Consider the following sentence:

watashi-no namae-wa rhino desu.

Would a native speaker use this form, as opposed to ”[私]{わたし}はライノーです” or ”[名前]{なまえ}ライノーです”?

An acquaintance of mine (not a native speaker either) claims that the former would sound unnatural and, although grammatically correct, would rarely be preferred over the latter two.

Other than that (given my example sounds right), am I correct in the assumption that the first form is the most polite, while the second is slightly less polite and the third one would be used only in casual conversations?

  • The Wnn IME (that used to be the 'standard' IME for Unix computers) used 私の名前は中野です as a test phrase, so I'd reckon it is a fairly natural phrasing.
    – oals
    Commented Feb 27, 2016 at 19:15
  • In principle you could both be right, because "natural" is highly context-dependent, so there might be no way of settling the question without providing a specific context.
    – Earthliŋ
    Commented Feb 27, 2016 at 19:20
  • 1
    @oals So is that how you'd introduce yourself to people in real life? 「私の名前は中野です」? Not usually...
    – Robin
    Commented Feb 27, 2016 at 19:49
  • 1
    @Ash No, I wouldn't use any of the three options in this post. I'd use 「中野です」 or 「中野と言います」 or 「中野と申します」
    – oals
    Commented Feb 27, 2016 at 19:52

2 Answers 2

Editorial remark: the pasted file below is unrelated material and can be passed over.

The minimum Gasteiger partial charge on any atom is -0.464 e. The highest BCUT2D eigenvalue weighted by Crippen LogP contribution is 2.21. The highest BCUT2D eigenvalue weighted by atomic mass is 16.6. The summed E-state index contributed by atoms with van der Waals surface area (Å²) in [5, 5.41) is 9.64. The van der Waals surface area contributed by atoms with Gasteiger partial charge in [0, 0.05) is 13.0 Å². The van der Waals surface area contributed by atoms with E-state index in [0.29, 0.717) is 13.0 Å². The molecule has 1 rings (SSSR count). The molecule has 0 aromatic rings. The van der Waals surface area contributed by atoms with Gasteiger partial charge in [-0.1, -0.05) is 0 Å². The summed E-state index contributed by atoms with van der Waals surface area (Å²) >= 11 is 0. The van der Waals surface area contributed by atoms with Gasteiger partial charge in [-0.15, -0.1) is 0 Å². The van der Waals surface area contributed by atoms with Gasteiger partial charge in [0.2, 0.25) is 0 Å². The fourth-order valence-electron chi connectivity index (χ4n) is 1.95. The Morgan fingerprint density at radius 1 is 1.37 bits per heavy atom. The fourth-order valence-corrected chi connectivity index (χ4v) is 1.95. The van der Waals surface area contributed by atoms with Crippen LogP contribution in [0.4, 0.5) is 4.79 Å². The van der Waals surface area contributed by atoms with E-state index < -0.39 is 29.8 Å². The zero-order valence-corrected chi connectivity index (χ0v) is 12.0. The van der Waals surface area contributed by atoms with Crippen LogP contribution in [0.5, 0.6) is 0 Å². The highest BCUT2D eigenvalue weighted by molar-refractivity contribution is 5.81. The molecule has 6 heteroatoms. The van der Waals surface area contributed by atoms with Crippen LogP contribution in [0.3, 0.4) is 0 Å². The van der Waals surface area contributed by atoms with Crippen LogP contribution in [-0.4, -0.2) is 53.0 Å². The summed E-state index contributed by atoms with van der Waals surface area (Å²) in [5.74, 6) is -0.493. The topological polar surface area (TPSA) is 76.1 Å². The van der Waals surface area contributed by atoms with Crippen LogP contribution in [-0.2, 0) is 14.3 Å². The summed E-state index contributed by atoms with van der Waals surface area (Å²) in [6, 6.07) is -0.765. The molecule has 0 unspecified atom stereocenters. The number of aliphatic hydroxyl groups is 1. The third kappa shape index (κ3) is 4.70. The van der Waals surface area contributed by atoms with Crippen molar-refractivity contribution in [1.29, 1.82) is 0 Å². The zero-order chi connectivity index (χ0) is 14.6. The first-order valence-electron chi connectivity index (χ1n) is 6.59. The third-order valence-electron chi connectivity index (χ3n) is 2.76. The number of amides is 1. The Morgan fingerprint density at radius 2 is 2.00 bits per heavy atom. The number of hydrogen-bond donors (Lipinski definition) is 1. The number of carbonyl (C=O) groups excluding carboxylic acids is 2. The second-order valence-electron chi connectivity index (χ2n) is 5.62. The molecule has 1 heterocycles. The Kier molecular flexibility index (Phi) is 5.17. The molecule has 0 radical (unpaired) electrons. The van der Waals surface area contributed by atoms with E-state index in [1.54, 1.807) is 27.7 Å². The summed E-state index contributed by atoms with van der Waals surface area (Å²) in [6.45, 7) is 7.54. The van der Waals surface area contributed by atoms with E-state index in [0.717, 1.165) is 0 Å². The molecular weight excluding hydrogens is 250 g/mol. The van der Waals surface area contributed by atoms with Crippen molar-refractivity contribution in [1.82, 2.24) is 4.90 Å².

Both '私の名前はライノーです' and '私はライノーです' are correct, but '名前ライノーです' is awkward and grammatically incorrect. I think '私の名前はライノーです' sounds a bit too formal, and '私はライノーです' is more commonly used.

When you are introducing yourself to somebody for the first meet, you say simply 'ライノーです', or 'ライノーと申します.' Usually you give your family name. I don’t introduce myself by my first name when I meet someone for the first time.

When you begin with your self-introduction at meeting or in speech, you say '私はXX ・ライノーです (or reverse of it)' or 'ライノー・XXと申します.' You give your full name, or sometimes can give only the surname, like "只今ご紹介がありました田中(一郎)でございます - My name is Tanaka (Ichiro) as just being introduced by the MC."

When you are knocking somebody’s door and asked “どなたですか?,” you say “ライノーです”.

When you are asked your full name by police on speed, you say “姓はライノー、名前はXX (or reverse of it) です".

  • "When you are asked your full name by police on speed" - does "on speed" mean "when you've been pulled over for speeding"?
    – Golden Cuy
    Commented May 13, 2018 at 4:26
  • 1
    Yes. I meant 'speeding' Commented May 13, 2018 at 23:35

In my (admittedly limited) experience with Japanese introductions, this is a correct phrase, but it is not the most natural.

The most common way to introduce yourself is to say "XYZです". Both the 私 and the 名前 parts are obvious from context, and should be left out unless you have a reason to add them.

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